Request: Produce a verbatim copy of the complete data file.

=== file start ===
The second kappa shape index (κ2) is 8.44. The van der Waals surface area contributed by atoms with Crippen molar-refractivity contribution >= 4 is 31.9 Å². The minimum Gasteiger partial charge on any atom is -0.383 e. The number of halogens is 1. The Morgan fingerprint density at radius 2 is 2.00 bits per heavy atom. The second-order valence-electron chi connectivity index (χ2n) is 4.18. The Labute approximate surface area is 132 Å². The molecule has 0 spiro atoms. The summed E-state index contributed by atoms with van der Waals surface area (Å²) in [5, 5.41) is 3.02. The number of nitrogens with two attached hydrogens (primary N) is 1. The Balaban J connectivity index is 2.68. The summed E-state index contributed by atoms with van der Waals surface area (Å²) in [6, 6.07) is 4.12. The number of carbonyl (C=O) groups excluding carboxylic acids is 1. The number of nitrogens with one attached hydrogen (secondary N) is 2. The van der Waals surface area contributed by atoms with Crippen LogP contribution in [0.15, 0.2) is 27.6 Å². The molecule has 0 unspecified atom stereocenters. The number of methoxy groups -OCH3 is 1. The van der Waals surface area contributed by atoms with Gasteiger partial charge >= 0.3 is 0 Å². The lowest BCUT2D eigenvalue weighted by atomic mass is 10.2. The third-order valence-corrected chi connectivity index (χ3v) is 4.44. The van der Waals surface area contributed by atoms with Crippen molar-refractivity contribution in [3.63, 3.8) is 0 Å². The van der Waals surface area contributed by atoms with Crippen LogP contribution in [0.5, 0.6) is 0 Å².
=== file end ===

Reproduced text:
The second kappa shape index (κ2) is 8.44. The van der Waals surface area contributed by atoms with Crippen molar-refractivity contribution >= 4 is 31.9 Å². The minimum Gasteiger partial charge on any atom is -0.383 e. The number of halogens is 1. The Morgan fingerprint density at radius 2 is 2.00 bits per heavy atom. The second-order valence-electron chi connectivity index (χ2n) is 4.18. The Labute approximate surface area is 132 Å². The molecule has 0 spiro atoms. The summed E-state index contributed by atoms with van der Waals surface area (Å²) in [5, 5.41) is 3.02. The number of nitrogens with two attached hydrogens (primary N) is 1. The Balaban J connectivity index is 2.68. The summed E-state index contributed by atoms with van der Waals surface area (Å²) in [6, 6.07) is 4.12. The number of carbonyl (C=O) groups excluding carboxylic acids is 1. The number of nitrogens with one attached hydrogen (secondary N) is 2. The van der Waals surface area contributed by atoms with Crippen LogP contribution in [0.15, 0.2) is 27.6 Å². The molecule has 0 unspecified atom stereocenters. The number of methoxy groups -OCH3 is 1. The van der Waals surface area contributed by atoms with Gasteiger partial charge >= 0.3 is 0 Å². The lowest BCUT2D eigenvalue weighted by atomic mass is 10.2. The third-order valence-corrected chi connectivity index (χ3v) is 4.44. The van der Waals surface area contributed by atoms with Crippen molar-refractivity contribution in [3.63, 3.8) is 0 Å². The van der Waals surface area contributed by atoms with Crippen LogP contribution in [0.5, 0.6) is 0 Å².